My partisan eyes also thought that there could have been a charitable call on the hand ball afterward, but I suppose the literal interpretation of handling governed.

However, 3 halves of good soccer against a top flight Mexican side are nothing to sniff at. Very entertaining.

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I also saw a lot of huffing and puffing going on. Johnson in particular really struggled with pace after about 20 minutes.

I agree that the first two goals were awful to give up, and it was gutting to lose it on penalties. I would have to rewatch the first penalty foul to be sure, but it was my feeling (as a partisan) that it was marginal given that DeGuzman didn't even break stride and it seemed to be at best accidental contact. The Santos Laguna players had been going to ground in the box regularly and this was the one that they got the call on.

Am I the only one who is certain that the second goal by Santos was offside? If this goal isn't given then you never know whether the second half unfolds differently.

As for Johnson, his effort was very disappointing. Every time a pass missed him or the ball was taken from him he just quit... and for however long it took for Canada to get the ball back. Allowed Santos to pass back to their defenders with impunity and restart their attacks. This was of particular significance when it was 3-2... he showed no urgency. Furthermore, on more than one occasion he just threw his hands up as soon as things didn't go his way. He looked very defeatist to me and that sort of thing has to affect ones teammates.

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As I said, lots of huffing and puffing by Johnson. I think urgency is related to energy as much as motivation.

Torreón-San Pedro is at around 1000m, not massive for inland Mexico, but still sufficient to cause cardiovascular distress to the TFC crew who currently work at ~85m above sea level (Lake Ontario is around 74m).

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Yes we do care if Houston and Kansas City are competitive, because if teams start folding, the league will fall apart. My team just left the NASL, I don't want to go back there ever again.

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Maybe i am mistaken, but I cannot see how the altitude of Torreon can be factor. At 1000 metres above sea level, they are not at a high elevation compared other locales in Mexico. If i am not mistaken, a place like Calgary sits at a higher elevation and you never hear of pro athletes running out out gas while playing sports in Calgary. Also, in MLS, Denver is at high elevation (the mile high city).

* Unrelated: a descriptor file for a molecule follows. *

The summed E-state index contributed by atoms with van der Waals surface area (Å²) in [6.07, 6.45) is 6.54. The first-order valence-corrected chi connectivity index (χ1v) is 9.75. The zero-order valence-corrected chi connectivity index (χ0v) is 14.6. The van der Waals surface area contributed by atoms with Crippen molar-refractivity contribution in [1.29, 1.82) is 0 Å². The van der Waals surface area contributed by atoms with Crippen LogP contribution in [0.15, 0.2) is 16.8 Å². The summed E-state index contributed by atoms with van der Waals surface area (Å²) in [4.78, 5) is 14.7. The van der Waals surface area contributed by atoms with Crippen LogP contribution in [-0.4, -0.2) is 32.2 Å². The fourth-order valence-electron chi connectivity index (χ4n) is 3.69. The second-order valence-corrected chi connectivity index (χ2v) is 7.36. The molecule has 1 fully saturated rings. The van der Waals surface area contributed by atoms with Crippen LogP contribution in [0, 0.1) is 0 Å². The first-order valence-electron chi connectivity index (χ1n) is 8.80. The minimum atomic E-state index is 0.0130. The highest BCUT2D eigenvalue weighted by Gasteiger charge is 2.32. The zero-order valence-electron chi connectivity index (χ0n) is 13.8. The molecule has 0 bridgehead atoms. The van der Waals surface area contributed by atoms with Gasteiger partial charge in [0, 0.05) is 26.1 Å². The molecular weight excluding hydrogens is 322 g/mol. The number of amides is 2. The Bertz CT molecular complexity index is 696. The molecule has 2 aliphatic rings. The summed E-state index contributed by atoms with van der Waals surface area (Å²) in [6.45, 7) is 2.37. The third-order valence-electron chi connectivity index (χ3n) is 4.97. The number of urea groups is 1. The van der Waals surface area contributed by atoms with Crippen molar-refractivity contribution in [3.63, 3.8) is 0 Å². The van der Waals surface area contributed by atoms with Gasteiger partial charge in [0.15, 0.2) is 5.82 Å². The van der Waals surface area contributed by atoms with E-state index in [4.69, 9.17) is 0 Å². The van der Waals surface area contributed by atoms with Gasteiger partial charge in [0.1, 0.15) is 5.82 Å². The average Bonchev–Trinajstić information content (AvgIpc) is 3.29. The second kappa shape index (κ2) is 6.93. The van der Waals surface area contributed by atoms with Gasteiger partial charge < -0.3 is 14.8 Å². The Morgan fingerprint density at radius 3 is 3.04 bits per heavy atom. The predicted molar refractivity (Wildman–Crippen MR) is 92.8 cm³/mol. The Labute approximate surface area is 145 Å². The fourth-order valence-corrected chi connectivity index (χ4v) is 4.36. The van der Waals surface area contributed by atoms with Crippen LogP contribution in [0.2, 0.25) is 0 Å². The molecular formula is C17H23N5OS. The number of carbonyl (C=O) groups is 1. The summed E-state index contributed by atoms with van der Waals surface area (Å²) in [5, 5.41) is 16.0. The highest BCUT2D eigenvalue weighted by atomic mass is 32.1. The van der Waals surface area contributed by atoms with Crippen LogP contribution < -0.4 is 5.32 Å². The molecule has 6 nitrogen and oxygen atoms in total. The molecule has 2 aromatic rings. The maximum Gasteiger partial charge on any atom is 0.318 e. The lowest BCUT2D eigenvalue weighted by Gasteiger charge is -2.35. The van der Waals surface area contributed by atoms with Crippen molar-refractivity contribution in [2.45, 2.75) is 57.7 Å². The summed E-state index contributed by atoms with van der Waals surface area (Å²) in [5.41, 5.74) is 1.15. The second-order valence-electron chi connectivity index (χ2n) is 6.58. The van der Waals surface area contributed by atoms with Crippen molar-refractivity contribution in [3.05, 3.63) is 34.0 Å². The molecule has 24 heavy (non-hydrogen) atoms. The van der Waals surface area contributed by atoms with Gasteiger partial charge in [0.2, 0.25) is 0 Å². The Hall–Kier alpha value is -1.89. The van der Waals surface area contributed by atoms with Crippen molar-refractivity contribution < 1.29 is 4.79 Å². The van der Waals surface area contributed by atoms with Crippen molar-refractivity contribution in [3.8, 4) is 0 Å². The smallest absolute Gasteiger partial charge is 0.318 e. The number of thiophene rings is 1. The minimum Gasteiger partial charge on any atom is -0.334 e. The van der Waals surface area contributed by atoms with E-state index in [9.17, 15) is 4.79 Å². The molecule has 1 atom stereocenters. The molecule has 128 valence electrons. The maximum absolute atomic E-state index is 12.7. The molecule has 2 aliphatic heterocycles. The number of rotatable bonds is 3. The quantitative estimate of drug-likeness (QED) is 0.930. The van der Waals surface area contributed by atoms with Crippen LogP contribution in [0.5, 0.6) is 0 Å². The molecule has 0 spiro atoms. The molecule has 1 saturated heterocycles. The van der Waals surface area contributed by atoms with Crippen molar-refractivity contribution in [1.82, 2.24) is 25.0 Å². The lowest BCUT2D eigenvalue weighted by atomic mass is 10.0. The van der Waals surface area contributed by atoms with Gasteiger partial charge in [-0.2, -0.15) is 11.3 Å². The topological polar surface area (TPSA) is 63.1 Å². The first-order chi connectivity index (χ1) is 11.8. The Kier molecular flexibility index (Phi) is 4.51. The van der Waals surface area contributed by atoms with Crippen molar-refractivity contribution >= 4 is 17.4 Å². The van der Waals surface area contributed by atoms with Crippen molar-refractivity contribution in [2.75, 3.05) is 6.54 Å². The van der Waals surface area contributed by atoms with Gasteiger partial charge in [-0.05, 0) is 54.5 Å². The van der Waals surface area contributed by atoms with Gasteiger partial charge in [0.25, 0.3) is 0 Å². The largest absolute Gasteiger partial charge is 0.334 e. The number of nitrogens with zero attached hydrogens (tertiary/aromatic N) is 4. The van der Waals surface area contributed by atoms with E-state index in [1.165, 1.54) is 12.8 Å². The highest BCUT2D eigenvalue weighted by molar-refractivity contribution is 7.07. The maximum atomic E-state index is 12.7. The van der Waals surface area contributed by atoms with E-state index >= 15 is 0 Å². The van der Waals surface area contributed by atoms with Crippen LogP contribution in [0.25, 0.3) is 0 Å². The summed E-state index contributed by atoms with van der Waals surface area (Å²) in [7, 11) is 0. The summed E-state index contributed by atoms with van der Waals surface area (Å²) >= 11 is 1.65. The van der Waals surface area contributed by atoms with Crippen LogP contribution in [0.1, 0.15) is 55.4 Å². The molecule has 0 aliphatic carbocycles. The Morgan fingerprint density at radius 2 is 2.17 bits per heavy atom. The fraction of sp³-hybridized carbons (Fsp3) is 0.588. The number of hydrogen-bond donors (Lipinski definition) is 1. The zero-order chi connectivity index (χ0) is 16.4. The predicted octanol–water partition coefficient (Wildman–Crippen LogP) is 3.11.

That said, the TFC second half collapse in a CL game at Torreon is not unprecedented for Canadian clubs.

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Yes we do care if Houston and Kansas City are competitive, because if teams start folding, the league will fall apart. My team just left the NASL, I don't want to go back there ever again.

Yes, it can be said that, in many ways, you are only as good as your weakest link. A system that keeps and helps the weakest links be viable entities is good for the image and outlook for the league as well as for attracting investors. And that latter is very important because lower costs and lower risk attracts more investors and quality investors and drives up clubs values. The opposite effect, is what drove NASL out of business.

As far as weak sisters, I wouldnt point to KC as they look pretty attractive with a new stadium. but places like Chicas and NE, i am not so sure.

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Maybe i am mistaken, but I cannot see how the altitude of Torreon can be factor. At 1000 metres above sea level, they are not at a high elevation compared other locales in Mexico. If i am not mistaken, a place like Calgary sits at a higher elevation and you never hear of pro athletes running out out gas while playing sports in Calgary. Also, in MLS, Denver is at high elevation (the mile high city).